Much has happened since my last Blog.Lourdes Pilgrimage, then August and my ‘keeping a low profile’. Then time out of the Diocese in September with two visits to the Eternal City, first on  a course for new Bishops, and second on the Ad Limina Apostolorum visit with the Bishops’ Conference. Both were powerful, moving and worth-while experiences.The first was rich in variety, putting a face to the Universal Church. How humbling and uplifting to meet Bishops from all over the world, to share their stories, to celebrate Mass with them and spend time before the Blessed Sacrament with them. Our Ad limina visit was altogether more intimate, conscious of the life of the Church in Lancaster and nationally. We had a beautiful two and a half hours audience with the Holy Father, Pope Francis, coming away strengthened in our service of the Lord.No sooner had I returned to Lancaster than I was off again, on the Diocesan Pilgrimage to Walsingham . This is its third year. Each year has seen our numbers increase. We took the Diocese of Lancaster to Our Lady of Walsingham.Since then we have laid to rest Deacon Malcolm Green and Fr. Jock Maley, both gone to receive their reward for their labours in the Lord’s vineyard. May they rest in peace. But it is back to Fr, Gerry Dunn now, and memories of his service as a priest of the Diocese. He was a great countryman with a keen eye for the lessons God gives us through the seasons and the beauty of nature.As we go deeper into Autumn, and the month of prayer for the Holy Souls may we be re- assured that the Lord is faithful.

God bless you all.

As ever in Christ,

+Paul

Paul Swarbrick

Bishop of Lancaster

Bishop’s Blog: A Homily at Lourdes

My dear brothers and sisters in Christ,

Welcome to this week’s Bishop’s Blog!Dear brothers and sisters in Jesus Christ, fellow pilgrims, this morning look where our pilgrimage has brought us – we are at the very heart of Lourdes, in two senses. Firstly, because we are here at the Grotto, in the Grotto, a sacred place in which St.Bernadette, little more than a child, was privileged to behold the face of the Blessed Virgin Mary. She heard her speak, and was able to converse with her, here in this very place where you and I now stand. This is a sacred place. We must respect it. Let us take a moment of silence now to do just that.The second way in which we are at the heart of Lourdes is because we are gathered at Mass, privileged to hear God Himself speaking to us, privileged also to meet and welcome Jesus who wishes to enter into your own sacred place, your soul, and to remain with you that you may bear much fruit.The purpose of any Pilgrimage is to unite us more closely with our Lord and Saviour, Jesus Christ. If this does not happen then even if we have had a good time our efforts have been wasted.But it is not easy to achieve this goal. You are far from home, and your usual habits and routines. You are engaged in activities here that you will leave behind in just a few days. How will you be changed? What progress can you sense in your personal journey into the life of God? We all need signs and reassurance because our Faith is often weak. At this morning’s Mass we are given great encouragement.St.Bernadette was chosen for a particular favour at a particular time. Dare I say that we too are chosen to be here today for a very special favour?It is not Mary that we will see but the object, the subject, of her own adoration, our Lord, Jesus Christ Himself. He will appear to us in just a very short time. He is the One Mary wanted St.Bernadette to see, to know, to love and to serve.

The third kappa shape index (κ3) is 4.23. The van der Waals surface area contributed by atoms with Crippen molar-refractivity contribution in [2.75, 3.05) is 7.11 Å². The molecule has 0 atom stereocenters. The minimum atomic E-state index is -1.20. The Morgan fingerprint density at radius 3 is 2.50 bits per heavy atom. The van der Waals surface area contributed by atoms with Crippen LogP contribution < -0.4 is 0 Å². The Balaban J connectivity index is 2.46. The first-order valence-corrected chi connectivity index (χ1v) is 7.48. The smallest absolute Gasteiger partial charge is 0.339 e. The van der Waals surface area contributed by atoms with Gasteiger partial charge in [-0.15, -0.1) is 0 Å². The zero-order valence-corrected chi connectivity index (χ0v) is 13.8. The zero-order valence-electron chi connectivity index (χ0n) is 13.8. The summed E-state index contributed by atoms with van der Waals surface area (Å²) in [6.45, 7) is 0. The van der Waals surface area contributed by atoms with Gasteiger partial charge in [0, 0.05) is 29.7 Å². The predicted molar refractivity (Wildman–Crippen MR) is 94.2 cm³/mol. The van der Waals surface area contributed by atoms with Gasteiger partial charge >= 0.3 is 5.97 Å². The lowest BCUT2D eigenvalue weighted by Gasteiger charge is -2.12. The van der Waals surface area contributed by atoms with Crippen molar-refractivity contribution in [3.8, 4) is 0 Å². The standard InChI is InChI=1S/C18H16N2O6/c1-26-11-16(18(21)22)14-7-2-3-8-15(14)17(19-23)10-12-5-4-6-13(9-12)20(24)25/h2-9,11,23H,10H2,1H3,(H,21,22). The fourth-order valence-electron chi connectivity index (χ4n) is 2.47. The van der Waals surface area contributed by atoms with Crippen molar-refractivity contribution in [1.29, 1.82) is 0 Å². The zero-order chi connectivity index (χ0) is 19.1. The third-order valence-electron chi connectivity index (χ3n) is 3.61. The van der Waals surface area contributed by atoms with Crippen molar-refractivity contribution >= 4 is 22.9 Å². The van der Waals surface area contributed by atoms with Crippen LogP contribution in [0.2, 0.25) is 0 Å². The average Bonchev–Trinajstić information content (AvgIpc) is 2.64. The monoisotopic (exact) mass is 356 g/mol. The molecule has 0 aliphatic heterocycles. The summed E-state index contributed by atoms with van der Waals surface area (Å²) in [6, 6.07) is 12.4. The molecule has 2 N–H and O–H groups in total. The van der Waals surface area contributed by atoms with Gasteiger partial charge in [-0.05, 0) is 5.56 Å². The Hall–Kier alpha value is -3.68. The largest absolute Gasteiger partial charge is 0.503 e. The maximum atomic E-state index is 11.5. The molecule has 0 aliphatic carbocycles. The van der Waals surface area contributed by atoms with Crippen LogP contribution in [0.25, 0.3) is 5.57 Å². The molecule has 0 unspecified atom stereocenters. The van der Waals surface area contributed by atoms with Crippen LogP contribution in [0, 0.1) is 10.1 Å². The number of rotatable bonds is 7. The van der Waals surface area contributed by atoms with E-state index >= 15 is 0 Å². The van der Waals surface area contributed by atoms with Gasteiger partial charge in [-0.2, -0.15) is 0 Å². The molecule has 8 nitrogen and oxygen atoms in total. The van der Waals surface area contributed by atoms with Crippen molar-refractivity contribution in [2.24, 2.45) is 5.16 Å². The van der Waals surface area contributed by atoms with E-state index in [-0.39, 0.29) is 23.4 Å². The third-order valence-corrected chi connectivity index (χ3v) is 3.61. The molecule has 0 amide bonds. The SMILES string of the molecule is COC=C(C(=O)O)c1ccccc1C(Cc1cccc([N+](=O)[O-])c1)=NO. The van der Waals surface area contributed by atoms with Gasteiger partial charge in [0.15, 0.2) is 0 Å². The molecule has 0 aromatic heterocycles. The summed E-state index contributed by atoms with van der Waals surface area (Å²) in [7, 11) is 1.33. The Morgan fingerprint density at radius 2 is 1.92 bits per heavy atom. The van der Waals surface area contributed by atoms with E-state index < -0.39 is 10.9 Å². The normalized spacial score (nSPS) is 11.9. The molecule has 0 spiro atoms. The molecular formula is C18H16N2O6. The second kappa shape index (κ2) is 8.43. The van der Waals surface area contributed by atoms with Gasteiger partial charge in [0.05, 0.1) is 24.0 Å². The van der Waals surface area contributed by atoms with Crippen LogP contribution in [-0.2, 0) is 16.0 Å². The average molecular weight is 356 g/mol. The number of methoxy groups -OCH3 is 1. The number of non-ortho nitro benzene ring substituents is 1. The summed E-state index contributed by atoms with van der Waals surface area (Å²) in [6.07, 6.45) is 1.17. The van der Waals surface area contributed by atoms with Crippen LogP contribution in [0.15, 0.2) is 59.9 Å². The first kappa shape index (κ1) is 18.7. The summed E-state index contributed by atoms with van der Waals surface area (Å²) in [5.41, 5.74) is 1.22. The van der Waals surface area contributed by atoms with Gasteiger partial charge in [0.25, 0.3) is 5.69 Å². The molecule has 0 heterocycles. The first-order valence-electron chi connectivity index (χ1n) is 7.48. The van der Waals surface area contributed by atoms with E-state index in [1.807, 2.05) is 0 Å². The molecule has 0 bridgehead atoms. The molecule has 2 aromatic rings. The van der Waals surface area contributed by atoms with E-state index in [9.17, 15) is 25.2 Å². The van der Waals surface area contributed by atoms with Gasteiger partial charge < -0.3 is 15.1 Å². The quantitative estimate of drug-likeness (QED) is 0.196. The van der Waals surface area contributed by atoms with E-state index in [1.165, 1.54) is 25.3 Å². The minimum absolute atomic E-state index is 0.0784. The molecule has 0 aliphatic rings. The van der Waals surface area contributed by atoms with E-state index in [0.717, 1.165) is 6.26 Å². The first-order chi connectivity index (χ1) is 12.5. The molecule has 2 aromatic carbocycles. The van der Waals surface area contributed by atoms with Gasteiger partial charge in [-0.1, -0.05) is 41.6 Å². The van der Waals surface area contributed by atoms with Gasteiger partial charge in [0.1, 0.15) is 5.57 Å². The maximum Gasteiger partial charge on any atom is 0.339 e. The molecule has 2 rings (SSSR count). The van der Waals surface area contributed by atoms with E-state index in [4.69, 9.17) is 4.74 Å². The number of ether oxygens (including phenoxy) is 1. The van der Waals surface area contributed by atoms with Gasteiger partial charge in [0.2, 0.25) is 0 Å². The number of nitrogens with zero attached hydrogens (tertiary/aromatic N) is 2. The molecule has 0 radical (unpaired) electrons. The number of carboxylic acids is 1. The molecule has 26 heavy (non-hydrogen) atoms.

He is the one who, in a very short time, will appear, at that moment in the Mass when those beautiful words of His will be spoken,
Take this, all of you and eat of it,
For this is my Body